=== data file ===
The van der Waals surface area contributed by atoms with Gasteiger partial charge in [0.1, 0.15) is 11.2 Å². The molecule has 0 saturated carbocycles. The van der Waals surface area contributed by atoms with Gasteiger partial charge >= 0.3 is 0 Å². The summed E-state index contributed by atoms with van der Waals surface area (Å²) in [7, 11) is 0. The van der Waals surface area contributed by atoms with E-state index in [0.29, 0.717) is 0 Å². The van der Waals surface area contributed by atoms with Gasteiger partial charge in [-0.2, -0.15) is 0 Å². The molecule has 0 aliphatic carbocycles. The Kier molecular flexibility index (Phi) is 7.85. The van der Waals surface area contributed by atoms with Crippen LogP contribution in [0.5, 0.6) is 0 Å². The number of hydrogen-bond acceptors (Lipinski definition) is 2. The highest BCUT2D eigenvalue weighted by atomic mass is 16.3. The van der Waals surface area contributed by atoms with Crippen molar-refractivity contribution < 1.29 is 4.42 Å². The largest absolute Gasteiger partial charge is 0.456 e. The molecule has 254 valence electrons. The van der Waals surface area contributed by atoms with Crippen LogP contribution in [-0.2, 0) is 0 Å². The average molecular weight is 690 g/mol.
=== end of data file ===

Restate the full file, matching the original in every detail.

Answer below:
The van der Waals surface area contributed by atoms with Gasteiger partial charge in [0.1, 0.15) is 11.2 Å². The molecule has 0 saturated carbocycles. The van der Waals surface area contributed by atoms with Gasteiger partial charge >= 0.3 is 0 Å². The summed E-state index contributed by atoms with van der Waals surface area (Å²) in [7, 11) is 0. The van der Waals surface area contributed by atoms with E-state index in [0.29, 0.717) is 0 Å². The van der Waals surface area contributed by atoms with Gasteiger partial charge in [-0.2, -0.15) is 0 Å². The molecule has 0 aliphatic carbocycles. The Kier molecular flexibility index (Phi) is 7.85. The van der Waals surface area contributed by atoms with Crippen LogP contribution in [0.5, 0.6) is 0 Å². The number of hydrogen-bond acceptors (Lipinski definition) is 2. The highest BCUT2D eigenvalue weighted by atomic mass is 16.3. The van der Waals surface area contributed by atoms with Crippen molar-refractivity contribution < 1.29 is 4.42 Å². The largest absolute Gasteiger partial charge is 0.456 e. The molecule has 254 valence electrons. The van der Waals surface area contributed by atoms with Crippen LogP contribution in [-0.2, 0) is 0 Å². The average molecular weight is 690 g/mol.